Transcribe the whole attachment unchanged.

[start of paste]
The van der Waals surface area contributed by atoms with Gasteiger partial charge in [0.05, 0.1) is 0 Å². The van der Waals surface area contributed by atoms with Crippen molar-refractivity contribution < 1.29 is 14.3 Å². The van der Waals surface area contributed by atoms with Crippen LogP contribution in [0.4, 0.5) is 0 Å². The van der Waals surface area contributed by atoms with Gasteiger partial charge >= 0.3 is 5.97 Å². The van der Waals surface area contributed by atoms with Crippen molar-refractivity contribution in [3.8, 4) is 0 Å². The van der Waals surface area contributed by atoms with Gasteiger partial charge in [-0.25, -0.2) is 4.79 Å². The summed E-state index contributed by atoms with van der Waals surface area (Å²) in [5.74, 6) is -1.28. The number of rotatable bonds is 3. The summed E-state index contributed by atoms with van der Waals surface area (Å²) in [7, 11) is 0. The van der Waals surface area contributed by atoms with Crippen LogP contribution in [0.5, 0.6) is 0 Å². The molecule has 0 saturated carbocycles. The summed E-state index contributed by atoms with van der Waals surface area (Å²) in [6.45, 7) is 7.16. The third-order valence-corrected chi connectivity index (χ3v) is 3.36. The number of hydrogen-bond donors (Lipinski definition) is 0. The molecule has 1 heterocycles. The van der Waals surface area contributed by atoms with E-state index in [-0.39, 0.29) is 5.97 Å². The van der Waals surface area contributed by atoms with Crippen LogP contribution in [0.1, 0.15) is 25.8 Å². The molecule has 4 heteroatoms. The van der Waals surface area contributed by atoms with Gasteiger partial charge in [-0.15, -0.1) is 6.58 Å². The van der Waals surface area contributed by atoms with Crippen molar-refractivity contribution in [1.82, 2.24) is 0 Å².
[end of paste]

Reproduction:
The van der Waals surface area contributed by atoms with Gasteiger partial charge in [0.05, 0.1) is 0 Å². The van der Waals surface area contributed by atoms with Crippen molar-refractivity contribution < 1.29 is 14.3 Å². The van der Waals surface area contributed by atoms with Crippen LogP contribution in [0.4, 0.5) is 0 Å². The van der Waals surface area contributed by atoms with Gasteiger partial charge >= 0.3 is 5.97 Å². The van der Waals surface area contributed by atoms with Crippen molar-refractivity contribution in [3.8, 4) is 0 Å². The van der Waals surface area contributed by atoms with Gasteiger partial charge in [-0.25, -0.2) is 4.79 Å². The summed E-state index contributed by atoms with van der Waals surface area (Å²) in [5.74, 6) is -1.28. The number of rotatable bonds is 3. The summed E-state index contributed by atoms with van der Waals surface area (Å²) in [7, 11) is 0. The van der Waals surface area contributed by atoms with Crippen LogP contribution in [0.5, 0.6) is 0 Å². The molecule has 0 saturated carbocycles. The summed E-state index contributed by atoms with van der Waals surface area (Å²) in [6.45, 7) is 7.16. The third-order valence-corrected chi connectivity index (χ3v) is 3.36. The number of hydrogen-bond donors (Lipinski definition) is 0. The molecule has 1 heterocycles. The van der Waals surface area contributed by atoms with E-state index in [-0.39, 0.29) is 5.97 Å². The van der Waals surface area contributed by atoms with Crippen LogP contribution in [0.1, 0.15) is 25.8 Å². The molecule has 4 heteroatoms. The van der Waals surface area contributed by atoms with Gasteiger partial charge in [-0.15, -0.1) is 6.58 Å². The van der Waals surface area contributed by atoms with Crippen molar-refractivity contribution in [1.82, 2.24) is 0 Å².